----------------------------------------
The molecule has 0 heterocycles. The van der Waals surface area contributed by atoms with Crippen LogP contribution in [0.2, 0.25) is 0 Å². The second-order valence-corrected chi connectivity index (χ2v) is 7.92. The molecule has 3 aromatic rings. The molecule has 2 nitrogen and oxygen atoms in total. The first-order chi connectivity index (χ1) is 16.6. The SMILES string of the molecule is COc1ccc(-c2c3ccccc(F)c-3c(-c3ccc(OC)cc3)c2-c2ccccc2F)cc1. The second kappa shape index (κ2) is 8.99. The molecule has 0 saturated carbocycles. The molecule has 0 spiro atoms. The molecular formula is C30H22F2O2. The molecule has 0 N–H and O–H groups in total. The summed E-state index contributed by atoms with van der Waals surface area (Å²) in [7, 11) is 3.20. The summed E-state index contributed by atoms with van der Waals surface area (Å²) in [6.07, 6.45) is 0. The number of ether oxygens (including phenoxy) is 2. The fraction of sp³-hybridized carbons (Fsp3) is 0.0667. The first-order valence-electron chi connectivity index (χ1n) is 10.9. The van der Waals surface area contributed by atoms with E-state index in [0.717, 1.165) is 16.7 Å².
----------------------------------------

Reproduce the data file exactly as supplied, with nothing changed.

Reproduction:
The molecule has 0 heterocycles. The van der Waals surface area contributed by atoms with Crippen LogP contribution in [0.2, 0.25) is 0 Å². The second-order valence-corrected chi connectivity index (χ2v) is 7.92. The molecule has 3 aromatic rings. The molecule has 2 nitrogen and oxygen atoms in total. The first-order chi connectivity index (χ1) is 16.6. The SMILES string of the molecule is COc1ccc(-c2c3ccccc(F)c-3c(-c3ccc(OC)cc3)c2-c2ccccc2F)cc1. The second kappa shape index (κ2) is 8.99. The molecule has 0 saturated carbocycles. The molecule has 0 spiro atoms. The molecular formula is C30H22F2O2. The molecule has 0 N–H and O–H groups in total. The summed E-state index contributed by atoms with van der Waals surface area (Å²) in [7, 11) is 3.20. The summed E-state index contributed by atoms with van der Waals surface area (Å²) in [6.07, 6.45) is 0. The number of ether oxygens (including phenoxy) is 2. The fraction of sp³-hybridized carbons (Fsp3) is 0.0667. The first-order valence-electron chi connectivity index (χ1n) is 10.9. The van der Waals surface area contributed by atoms with E-state index in [0.717, 1.165) is 16.7 Å².